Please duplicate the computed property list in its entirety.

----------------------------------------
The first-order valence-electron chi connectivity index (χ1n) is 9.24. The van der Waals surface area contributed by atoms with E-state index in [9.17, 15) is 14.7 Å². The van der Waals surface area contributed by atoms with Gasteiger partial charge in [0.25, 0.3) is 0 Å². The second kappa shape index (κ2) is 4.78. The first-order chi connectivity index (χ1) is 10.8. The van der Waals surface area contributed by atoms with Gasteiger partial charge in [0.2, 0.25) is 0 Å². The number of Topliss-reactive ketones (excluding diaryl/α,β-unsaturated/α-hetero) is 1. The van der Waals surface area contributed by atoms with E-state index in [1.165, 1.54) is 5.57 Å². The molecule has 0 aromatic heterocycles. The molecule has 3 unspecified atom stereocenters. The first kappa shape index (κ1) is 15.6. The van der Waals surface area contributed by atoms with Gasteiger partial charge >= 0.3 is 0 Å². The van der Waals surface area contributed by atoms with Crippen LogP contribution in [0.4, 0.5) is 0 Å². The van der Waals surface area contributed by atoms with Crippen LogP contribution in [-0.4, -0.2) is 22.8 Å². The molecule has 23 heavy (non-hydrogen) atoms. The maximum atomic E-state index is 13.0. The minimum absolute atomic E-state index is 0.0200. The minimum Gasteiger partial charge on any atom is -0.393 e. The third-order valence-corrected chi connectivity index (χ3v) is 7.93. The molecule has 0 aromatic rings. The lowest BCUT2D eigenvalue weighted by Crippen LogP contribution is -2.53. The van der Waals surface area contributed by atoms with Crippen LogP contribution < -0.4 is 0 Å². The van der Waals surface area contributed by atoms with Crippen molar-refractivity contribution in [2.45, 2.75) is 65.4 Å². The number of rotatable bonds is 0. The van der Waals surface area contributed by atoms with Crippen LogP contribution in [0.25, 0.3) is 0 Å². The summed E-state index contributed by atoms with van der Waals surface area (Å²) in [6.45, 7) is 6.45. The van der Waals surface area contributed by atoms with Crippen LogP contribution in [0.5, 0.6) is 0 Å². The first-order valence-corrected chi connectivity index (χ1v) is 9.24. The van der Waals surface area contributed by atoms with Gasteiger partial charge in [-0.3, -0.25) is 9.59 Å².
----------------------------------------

The first-order valence-electron chi connectivity index (χ1n) is 9.24. The van der Waals surface area contributed by atoms with E-state index in [9.17, 15) is 14.7 Å². The van der Waals surface area contributed by atoms with Gasteiger partial charge in [0.25, 0.3) is 0 Å². The second kappa shape index (κ2) is 4.78. The first-order chi connectivity index (χ1) is 10.8. The van der Waals surface area contributed by atoms with Gasteiger partial charge in [0.2, 0.25) is 0 Å². The number of Topliss-reactive ketones (excluding diaryl/α,β-unsaturated/α-hetero) is 1. The van der Waals surface area contributed by atoms with E-state index in [1.165, 1.54) is 5.57 Å². The molecule has 0 aromatic heterocycles. The molecule has 3 unspecified atom stereocenters. The first kappa shape index (κ1) is 15.6. The van der Waals surface area contributed by atoms with Gasteiger partial charge >= 0.3 is 0 Å². The van der Waals surface area contributed by atoms with Crippen LogP contribution in [0.4, 0.5) is 0 Å². The van der Waals surface area contributed by atoms with Crippen LogP contribution in [-0.4, -0.2) is 22.8 Å². The molecule has 23 heavy (non-hydrogen) atoms. The maximum atomic E-state index is 13.0. The minimum absolute atomic E-state index is 0.0200. The minimum Gasteiger partial charge on any atom is -0.393 e. The third-order valence-corrected chi connectivity index (χ3v) is 7.93. The molecule has 0 aromatic rings. The lowest BCUT2D eigenvalue weighted by Crippen LogP contribution is -2.53. The van der Waals surface area contributed by atoms with Crippen LogP contribution < -0.4 is 0 Å². The van der Waals surface area contributed by atoms with Crippen molar-refractivity contribution in [2.45, 2.75) is 65.4 Å². The number of rotatable bonds is 0. The van der Waals surface area contributed by atoms with Crippen LogP contribution in [0.25, 0.3) is 0 Å². The summed E-state index contributed by atoms with van der Waals surface area (Å²) in [6.45, 7) is 6.45. The van der Waals surface area contributed by atoms with Crippen LogP contribution in [0.5, 0.6) is 0 Å². The first-order valence-corrected chi connectivity index (χ1v) is 9.24. The van der Waals surface area contributed by atoms with Gasteiger partial charge in [-0.3, -0.25) is 9.59 Å².